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ProMED Comments on Swine Exposure By trH3N2 Cases
Recombinomics Commentary 18:30
October 21, 2011

The Maine virus is genetically similar to 4 previous cases identified in the United States this year (2011), 3 in Pennsylvania, and one in Indiana (see the ProMED-mail references below), all of which had exposure to swine. - Mod.CP]

All four children were infected with swine-origin influenza A (H3N2) viruses; two were hospitalized; all four have since recovered from their illness. The case in Indiana did not report exposure to pigs prior to illness onset, although an epidemiologic investigation concluded human to human transmission was likely as a close contact reported direct contact with pigs prior to the child’s illness onset.

The above comments are from the ProMED report on the recent case (8M) of trH3N2 infection in Cumberland County, Maine, and the week 40 FluView describing the four prior 2011 cases with an M gene from pandemic H1N1, which clearly state that the Indian case (2M) did not have a swine exposure, which was also stated in the original early release MMWR, which like the FluView report, concluded that the Indiana case was due to limited human to human transmission.

The ProMED report was from the advisory issued by the Maine CDC, but ProMED usually edits reports and provides clarity, which was not done in this case.  Instead ProMED, which has a wide readership including media reporters, perpetuated the myth that the trH3N2 cases were infected by swine, which has rarely been demonstrated in trH3N2 cases and has not been demonstrated in any of the 2011 cases, including the case from Maine.  The Maine and three Pennsylvania cases attended agricultural fairs where swine was exhibited, but there have been no reports of influenza symptoms in the swine and no SOIV has been isolated.  Moreover, all 5 human cases in 2011 have the same constellation of genes, including an M gene from H1N1, and this constellation has not been reported in any swine, including 2011 isolates in the United States identified by aggressive surveillance programs by the USDA and academic institutions.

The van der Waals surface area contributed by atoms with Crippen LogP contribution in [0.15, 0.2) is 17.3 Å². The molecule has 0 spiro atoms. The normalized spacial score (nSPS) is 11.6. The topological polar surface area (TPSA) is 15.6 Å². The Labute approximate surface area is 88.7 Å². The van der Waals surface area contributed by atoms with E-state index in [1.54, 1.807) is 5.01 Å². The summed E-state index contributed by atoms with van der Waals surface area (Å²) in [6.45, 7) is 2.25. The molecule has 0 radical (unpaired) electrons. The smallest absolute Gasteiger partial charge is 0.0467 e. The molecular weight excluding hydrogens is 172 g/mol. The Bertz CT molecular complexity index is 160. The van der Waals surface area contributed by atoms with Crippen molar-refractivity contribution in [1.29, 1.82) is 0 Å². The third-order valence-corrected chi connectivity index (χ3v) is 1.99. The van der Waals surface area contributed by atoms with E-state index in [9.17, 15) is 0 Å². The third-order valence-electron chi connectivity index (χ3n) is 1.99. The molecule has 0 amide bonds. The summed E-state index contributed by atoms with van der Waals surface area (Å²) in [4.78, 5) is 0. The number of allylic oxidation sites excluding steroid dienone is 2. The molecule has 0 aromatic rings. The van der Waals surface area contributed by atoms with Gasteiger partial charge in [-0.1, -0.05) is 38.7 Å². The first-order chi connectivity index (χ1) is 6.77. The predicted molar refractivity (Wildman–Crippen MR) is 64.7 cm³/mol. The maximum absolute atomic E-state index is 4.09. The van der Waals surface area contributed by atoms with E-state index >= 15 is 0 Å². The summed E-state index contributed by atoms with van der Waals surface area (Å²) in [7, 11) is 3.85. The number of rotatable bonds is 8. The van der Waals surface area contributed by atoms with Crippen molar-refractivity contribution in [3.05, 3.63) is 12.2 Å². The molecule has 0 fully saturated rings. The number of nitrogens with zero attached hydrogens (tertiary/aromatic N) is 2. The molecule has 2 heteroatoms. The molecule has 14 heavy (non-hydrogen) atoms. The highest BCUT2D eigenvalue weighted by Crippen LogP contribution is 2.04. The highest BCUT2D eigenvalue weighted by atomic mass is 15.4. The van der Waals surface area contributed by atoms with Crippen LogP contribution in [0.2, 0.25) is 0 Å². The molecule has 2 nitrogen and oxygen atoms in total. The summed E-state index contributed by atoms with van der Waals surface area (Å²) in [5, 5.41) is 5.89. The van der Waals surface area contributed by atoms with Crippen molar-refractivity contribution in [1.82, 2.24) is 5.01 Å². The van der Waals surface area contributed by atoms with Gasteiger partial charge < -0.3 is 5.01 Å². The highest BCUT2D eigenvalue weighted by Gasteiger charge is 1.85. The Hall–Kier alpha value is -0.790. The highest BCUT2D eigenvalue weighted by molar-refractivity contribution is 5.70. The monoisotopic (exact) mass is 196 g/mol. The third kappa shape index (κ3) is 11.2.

Moreover, the sequences from the Maine isolate, A/Maine/06/2011, have several genes which began evolving from closely related sequences in human 2010 trH3N2 sequences, indicating this common constellation for all five human 2011 cases began diverging prior to July, 2011, which overlaps the time frame for US 2011 swine isolates, supporting evolution in humans rather than swine.

ProMED should correct the quote in the above report, which states that all 2011 trH3N2 case had swine exposure, when the Indiana case has no such exposure, as indicated in the CDC’s FluView and MMWR.

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